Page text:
University offers free fire safety, training seminars

Kelly Metz and Kelly Metz

Whenever the dreaded fire alarm goes off in the middle of the night at a residence hall, Resident Advisors run to their station.

They, as well as other staff members on campus, were taught to do this through Fire Safety Training at the beginning of the year.

John Curlis, the University’s Fire Safety Inspector, holds training sessions as often as necessary which teach new employees what to do in case of an emergency.

Nearly 30 new University employees sat in the College Park Office Building yesterday and learned about fire safety, fire protection and safety devices as part of an orientation program that some departments require.

Kate Whitmore and Jacque Hahn are among the new employees from Internal Auditing who came to the session and didn’t know what to expect.

‘I don’t know what this training will entail nor have I talked to anyone about the training,’ Whitmore said.

Curlis began the session asking how many employees knew where fire extinguishers were located or whether they changed the batteries to their smoke or heat detectors.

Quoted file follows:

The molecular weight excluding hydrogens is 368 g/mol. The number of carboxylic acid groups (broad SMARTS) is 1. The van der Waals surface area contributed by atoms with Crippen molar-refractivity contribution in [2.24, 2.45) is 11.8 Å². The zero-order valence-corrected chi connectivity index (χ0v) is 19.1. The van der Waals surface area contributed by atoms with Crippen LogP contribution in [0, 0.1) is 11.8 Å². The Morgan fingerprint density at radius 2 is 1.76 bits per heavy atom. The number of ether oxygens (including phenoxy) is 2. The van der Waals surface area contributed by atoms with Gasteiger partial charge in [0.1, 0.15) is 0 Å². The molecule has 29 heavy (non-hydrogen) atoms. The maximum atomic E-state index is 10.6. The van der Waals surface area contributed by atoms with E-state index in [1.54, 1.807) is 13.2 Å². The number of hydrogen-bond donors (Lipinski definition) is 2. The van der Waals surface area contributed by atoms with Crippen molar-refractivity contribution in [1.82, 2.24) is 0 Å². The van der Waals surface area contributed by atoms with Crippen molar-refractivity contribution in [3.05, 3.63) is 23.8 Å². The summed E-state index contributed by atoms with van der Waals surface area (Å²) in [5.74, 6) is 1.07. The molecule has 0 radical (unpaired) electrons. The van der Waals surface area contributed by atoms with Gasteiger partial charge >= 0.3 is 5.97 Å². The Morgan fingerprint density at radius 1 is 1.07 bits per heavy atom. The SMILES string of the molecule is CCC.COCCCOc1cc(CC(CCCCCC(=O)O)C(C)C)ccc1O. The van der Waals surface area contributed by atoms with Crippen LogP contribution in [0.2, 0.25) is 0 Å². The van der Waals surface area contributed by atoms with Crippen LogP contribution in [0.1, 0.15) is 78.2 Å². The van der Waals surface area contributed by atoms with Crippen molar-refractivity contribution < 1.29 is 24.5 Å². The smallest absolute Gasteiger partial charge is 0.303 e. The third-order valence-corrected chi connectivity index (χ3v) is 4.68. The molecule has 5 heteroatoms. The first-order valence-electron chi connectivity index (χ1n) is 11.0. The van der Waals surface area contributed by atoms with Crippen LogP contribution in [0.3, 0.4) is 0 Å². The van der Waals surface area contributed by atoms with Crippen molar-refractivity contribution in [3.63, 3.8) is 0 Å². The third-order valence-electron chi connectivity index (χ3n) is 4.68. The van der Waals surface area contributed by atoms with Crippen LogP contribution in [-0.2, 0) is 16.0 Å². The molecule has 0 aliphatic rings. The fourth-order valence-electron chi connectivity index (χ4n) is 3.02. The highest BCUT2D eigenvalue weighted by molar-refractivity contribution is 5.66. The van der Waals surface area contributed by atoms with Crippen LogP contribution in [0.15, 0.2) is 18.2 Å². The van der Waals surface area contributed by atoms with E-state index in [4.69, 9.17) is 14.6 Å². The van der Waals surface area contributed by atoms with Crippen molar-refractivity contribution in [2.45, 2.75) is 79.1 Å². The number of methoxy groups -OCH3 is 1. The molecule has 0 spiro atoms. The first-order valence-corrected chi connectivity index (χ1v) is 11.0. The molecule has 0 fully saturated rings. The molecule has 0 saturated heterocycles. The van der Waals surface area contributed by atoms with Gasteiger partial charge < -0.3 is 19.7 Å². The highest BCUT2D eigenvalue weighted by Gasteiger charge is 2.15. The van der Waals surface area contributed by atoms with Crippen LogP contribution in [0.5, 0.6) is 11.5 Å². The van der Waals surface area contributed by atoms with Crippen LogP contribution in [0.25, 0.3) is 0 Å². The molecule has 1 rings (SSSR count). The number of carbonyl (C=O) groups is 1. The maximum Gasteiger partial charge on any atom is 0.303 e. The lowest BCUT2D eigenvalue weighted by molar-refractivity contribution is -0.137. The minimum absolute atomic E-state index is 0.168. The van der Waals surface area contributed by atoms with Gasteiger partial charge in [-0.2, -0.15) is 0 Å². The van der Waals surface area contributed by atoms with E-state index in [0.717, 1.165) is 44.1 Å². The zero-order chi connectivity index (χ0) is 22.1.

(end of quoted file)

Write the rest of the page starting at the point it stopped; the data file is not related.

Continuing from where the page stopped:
He followed this by sounding off a smoke detector and explained the differences between each safety device.

Fire extinguishers are a main focus of the training sessions. Curlis asked how many employees knew how to operate a fire extinguisher and was not surprised to learn a majority of employees didn’t know how.

‘I’m not here to tell on anybody,’ Curlis said. ‘I’m only interested in correcting problems and acquainting people with what’s around and with the equipment.’

A live demonstration was given outside where each employee had the chance to spray a fire extinguisher using the PASS (Pull, Aim, Spray, Spread) technique.

‘The training session was useful,’ Sally Snider, a campus employee said. ‘We have a lot more confidence now in case we are ever faced with a dangerous circumstance.’

Whitmore also believed that overall the training was a success and believes that if all departments are not required to take this training, they should be.

‘We learned a lot through what the instructor told us,’ Whitmore said. ‘We have learned a lot and got a boost of confidence.’

All these training sessions are free and open to students, University staff and the general public. If interested, contact John Curlis through Environmental Health and Safety at 419-372-2171.